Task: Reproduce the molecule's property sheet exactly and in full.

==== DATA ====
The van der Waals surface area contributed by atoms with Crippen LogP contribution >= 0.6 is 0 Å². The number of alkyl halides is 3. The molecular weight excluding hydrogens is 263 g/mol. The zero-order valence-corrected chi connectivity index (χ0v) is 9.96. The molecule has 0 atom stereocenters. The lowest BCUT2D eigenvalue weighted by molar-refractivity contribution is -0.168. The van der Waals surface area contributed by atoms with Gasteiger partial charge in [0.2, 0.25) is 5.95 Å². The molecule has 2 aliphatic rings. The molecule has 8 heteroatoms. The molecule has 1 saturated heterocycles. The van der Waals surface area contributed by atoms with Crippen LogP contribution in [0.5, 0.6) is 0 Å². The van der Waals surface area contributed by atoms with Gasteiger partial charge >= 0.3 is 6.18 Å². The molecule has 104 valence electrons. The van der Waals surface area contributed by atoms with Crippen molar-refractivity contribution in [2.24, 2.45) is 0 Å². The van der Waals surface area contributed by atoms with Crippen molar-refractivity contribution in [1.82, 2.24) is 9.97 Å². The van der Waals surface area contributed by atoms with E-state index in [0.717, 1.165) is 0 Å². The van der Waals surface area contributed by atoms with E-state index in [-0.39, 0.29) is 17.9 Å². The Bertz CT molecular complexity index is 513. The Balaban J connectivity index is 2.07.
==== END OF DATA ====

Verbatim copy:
The van der Waals surface area contributed by atoms with Crippen LogP contribution >= 0.6 is 0 Å². The number of alkyl halides is 3. The molecular weight excluding hydrogens is 263 g/mol. The zero-order valence-corrected chi connectivity index (χ0v) is 9.96. The molecule has 0 atom stereocenters. The lowest BCUT2D eigenvalue weighted by molar-refractivity contribution is -0.168. The van der Waals surface area contributed by atoms with Gasteiger partial charge in [0.2, 0.25) is 5.95 Å². The molecule has 2 aliphatic rings. The molecule has 8 heteroatoms. The molecule has 1 saturated heterocycles. The van der Waals surface area contributed by atoms with Crippen LogP contribution in [0.5, 0.6) is 0 Å². The van der Waals surface area contributed by atoms with Gasteiger partial charge >= 0.3 is 6.18 Å². The molecule has 104 valence electrons. The van der Waals surface area contributed by atoms with Crippen molar-refractivity contribution in [2.24, 2.45) is 0 Å². The van der Waals surface area contributed by atoms with Crippen molar-refractivity contribution in [1.82, 2.24) is 9.97 Å². The van der Waals surface area contributed by atoms with E-state index in [0.717, 1.165) is 0 Å². The van der Waals surface area contributed by atoms with E-state index in [-0.39, 0.29) is 17.9 Å². The Bertz CT molecular complexity index is 513. The Balaban J connectivity index is 2.07.